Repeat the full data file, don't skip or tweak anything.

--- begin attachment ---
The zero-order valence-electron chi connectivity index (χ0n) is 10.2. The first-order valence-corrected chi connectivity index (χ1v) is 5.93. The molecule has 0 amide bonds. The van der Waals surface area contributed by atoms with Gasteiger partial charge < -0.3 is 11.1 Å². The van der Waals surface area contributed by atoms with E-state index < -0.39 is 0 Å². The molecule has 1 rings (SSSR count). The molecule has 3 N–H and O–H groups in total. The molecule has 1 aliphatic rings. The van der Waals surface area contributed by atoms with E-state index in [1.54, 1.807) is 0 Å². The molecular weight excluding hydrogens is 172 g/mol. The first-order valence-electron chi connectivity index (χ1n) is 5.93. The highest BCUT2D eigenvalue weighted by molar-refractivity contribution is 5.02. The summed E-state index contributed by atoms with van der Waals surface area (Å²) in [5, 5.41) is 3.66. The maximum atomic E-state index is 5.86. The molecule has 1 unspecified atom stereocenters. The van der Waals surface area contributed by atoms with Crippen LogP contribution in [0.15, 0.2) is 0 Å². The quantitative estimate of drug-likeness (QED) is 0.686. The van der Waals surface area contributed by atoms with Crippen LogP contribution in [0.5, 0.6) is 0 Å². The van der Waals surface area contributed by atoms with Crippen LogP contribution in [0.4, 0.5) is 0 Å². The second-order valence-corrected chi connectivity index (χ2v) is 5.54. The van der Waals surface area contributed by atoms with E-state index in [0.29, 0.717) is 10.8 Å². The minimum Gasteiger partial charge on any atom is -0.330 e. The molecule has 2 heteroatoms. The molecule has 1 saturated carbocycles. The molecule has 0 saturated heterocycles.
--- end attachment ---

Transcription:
The zero-order valence-electron chi connectivity index (χ0n) is 10.2. The first-order valence-corrected chi connectivity index (χ1v) is 5.93. The molecule has 0 amide bonds. The van der Waals surface area contributed by atoms with Gasteiger partial charge < -0.3 is 11.1 Å². The van der Waals surface area contributed by atoms with E-state index < -0.39 is 0 Å². The molecule has 1 rings (SSSR count). The molecule has 3 N–H and O–H groups in total. The molecule has 1 aliphatic rings. The van der Waals surface area contributed by atoms with E-state index in [1.54, 1.807) is 0 Å². The molecular weight excluding hydrogens is 172 g/mol. The first-order valence-electron chi connectivity index (χ1n) is 5.93. The highest BCUT2D eigenvalue weighted by molar-refractivity contribution is 5.02. The summed E-state index contributed by atoms with van der Waals surface area (Å²) in [5, 5.41) is 3.66. The maximum atomic E-state index is 5.86. The molecule has 1 unspecified atom stereocenters. The van der Waals surface area contributed by atoms with Crippen LogP contribution in [0.15, 0.2) is 0 Å². The quantitative estimate of drug-likeness (QED) is 0.686. The van der Waals surface area contributed by atoms with Crippen LogP contribution in [0.5, 0.6) is 0 Å². The van der Waals surface area contributed by atoms with Crippen LogP contribution in [0.4, 0.5) is 0 Å². The second-order valence-corrected chi connectivity index (χ2v) is 5.54. The van der Waals surface area contributed by atoms with E-state index in [0.29, 0.717) is 10.8 Å². The minimum Gasteiger partial charge on any atom is -0.330 e. The molecule has 2 heteroatoms. The molecule has 1 saturated carbocycles. The molecule has 0 saturated heterocycles.